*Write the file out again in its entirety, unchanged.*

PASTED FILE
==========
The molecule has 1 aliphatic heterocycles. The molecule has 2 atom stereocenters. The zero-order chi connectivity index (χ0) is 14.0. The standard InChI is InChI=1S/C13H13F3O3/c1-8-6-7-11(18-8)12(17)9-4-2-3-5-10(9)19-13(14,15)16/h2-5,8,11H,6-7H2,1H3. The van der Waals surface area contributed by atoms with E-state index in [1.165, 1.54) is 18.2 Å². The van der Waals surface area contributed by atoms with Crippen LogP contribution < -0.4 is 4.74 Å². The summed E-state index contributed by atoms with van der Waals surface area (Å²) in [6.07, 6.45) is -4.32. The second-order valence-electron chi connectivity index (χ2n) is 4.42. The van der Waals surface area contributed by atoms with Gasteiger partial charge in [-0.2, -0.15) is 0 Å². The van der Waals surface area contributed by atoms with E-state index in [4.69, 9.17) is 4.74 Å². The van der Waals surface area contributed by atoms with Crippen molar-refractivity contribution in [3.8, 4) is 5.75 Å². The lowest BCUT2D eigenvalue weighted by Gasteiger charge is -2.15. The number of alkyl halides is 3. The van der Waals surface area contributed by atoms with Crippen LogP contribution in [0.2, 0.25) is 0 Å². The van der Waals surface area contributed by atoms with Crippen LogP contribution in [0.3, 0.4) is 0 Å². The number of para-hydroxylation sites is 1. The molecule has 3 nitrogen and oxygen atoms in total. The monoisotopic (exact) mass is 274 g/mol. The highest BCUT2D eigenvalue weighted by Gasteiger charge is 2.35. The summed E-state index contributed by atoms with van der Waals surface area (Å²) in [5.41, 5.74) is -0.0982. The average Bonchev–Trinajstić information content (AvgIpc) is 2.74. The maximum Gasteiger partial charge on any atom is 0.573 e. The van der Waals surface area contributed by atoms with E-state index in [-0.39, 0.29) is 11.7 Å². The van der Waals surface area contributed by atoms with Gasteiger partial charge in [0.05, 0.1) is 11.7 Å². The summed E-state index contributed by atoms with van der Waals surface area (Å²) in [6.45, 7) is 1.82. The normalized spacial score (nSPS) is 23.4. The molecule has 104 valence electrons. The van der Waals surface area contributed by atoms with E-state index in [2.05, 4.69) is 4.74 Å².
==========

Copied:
The molecule has 1 aliphatic heterocycles. The molecule has 2 atom stereocenters. The zero-order chi connectivity index (χ0) is 14.0. The standard InChI is InChI=1S/C13H13F3O3/c1-8-6-7-11(18-8)12(17)9-4-2-3-5-10(9)19-13(14,15)16/h2-5,8,11H,6-7H2,1H3. The van der Waals surface area contributed by atoms with E-state index in [1.165, 1.54) is 18.2 Å². The van der Waals surface area contributed by atoms with Crippen LogP contribution < -0.4 is 4.74 Å². The summed E-state index contributed by atoms with van der Waals surface area (Å²) in [6.07, 6.45) is -4.32. The second-order valence-electron chi connectivity index (χ2n) is 4.42. The van der Waals surface area contributed by atoms with Gasteiger partial charge in [-0.2, -0.15) is 0 Å². The van der Waals surface area contributed by atoms with E-state index in [4.69, 9.17) is 4.74 Å². The van der Waals surface area contributed by atoms with Crippen molar-refractivity contribution in [3.8, 4) is 5.75 Å². The lowest BCUT2D eigenvalue weighted by Gasteiger charge is -2.15. The number of alkyl halides is 3. The van der Waals surface area contributed by atoms with Crippen LogP contribution in [0.2, 0.25) is 0 Å². The van der Waals surface area contributed by atoms with Crippen LogP contribution in [0.3, 0.4) is 0 Å². The number of para-hydroxylation sites is 1. The molecule has 3 nitrogen and oxygen atoms in total. The monoisotopic (exact) mass is 274 g/mol. The highest BCUT2D eigenvalue weighted by Gasteiger charge is 2.35. The summed E-state index contributed by atoms with van der Waals surface area (Å²) in [5.41, 5.74) is -0.0982. The average Bonchev–Trinajstić information content (AvgIpc) is 2.74. The maximum Gasteiger partial charge on any atom is 0.573 e. The van der Waals surface area contributed by atoms with E-state index in [-0.39, 0.29) is 11.7 Å². The van der Waals surface area contributed by atoms with Gasteiger partial charge in [0.05, 0.1) is 11.7 Å². The summed E-state index contributed by atoms with van der Waals surface area (Å²) in [6.45, 7) is 1.82. The normalized spacial score (nSPS) is 23.4. The molecule has 104 valence electrons. The van der Waals surface area contributed by atoms with E-state index in [2.05, 4.69) is 4.74 Å².